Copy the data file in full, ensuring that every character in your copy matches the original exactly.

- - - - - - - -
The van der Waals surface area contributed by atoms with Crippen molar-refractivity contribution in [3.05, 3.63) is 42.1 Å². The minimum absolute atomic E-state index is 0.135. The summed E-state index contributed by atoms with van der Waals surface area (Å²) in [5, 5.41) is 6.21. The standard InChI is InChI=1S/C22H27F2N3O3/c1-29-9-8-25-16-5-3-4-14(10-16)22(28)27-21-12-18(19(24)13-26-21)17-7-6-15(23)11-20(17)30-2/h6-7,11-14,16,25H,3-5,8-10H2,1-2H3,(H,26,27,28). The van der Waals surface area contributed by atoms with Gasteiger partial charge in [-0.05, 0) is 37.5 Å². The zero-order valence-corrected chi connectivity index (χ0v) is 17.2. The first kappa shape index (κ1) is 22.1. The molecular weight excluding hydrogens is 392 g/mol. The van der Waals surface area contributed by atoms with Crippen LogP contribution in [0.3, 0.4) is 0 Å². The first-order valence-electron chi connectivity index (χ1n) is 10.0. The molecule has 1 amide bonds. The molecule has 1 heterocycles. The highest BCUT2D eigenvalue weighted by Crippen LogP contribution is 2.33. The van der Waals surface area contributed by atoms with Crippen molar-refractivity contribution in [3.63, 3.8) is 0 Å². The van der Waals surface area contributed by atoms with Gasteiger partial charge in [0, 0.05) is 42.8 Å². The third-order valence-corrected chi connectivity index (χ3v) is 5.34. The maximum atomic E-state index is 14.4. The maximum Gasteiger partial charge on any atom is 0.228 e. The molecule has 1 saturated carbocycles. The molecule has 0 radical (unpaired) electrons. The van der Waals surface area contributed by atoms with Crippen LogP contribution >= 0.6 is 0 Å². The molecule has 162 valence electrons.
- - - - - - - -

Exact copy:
The van der Waals surface area contributed by atoms with Crippen molar-refractivity contribution in [3.05, 3.63) is 42.1 Å². The minimum absolute atomic E-state index is 0.135. The summed E-state index contributed by atoms with van der Waals surface area (Å²) in [5, 5.41) is 6.21. The standard InChI is InChI=1S/C22H27F2N3O3/c1-29-9-8-25-16-5-3-4-14(10-16)22(28)27-21-12-18(19(24)13-26-21)17-7-6-15(23)11-20(17)30-2/h6-7,11-14,16,25H,3-5,8-10H2,1-2H3,(H,26,27,28). The van der Waals surface area contributed by atoms with Gasteiger partial charge in [-0.05, 0) is 37.5 Å². The zero-order valence-corrected chi connectivity index (χ0v) is 17.2. The first kappa shape index (κ1) is 22.1. The molecular weight excluding hydrogens is 392 g/mol. The van der Waals surface area contributed by atoms with Crippen LogP contribution in [0.3, 0.4) is 0 Å². The first-order valence-electron chi connectivity index (χ1n) is 10.0. The molecule has 1 amide bonds. The molecule has 1 heterocycles. The highest BCUT2D eigenvalue weighted by Crippen LogP contribution is 2.33. The van der Waals surface area contributed by atoms with Crippen molar-refractivity contribution in [3.63, 3.8) is 0 Å². The van der Waals surface area contributed by atoms with Gasteiger partial charge in [0, 0.05) is 42.8 Å². The third-order valence-corrected chi connectivity index (χ3v) is 5.34. The maximum atomic E-state index is 14.4. The maximum Gasteiger partial charge on any atom is 0.228 e. The molecule has 1 saturated carbocycles. The molecule has 0 radical (unpaired) electrons. The van der Waals surface area contributed by atoms with Crippen LogP contribution >= 0.6 is 0 Å². The molecule has 162 valence electrons.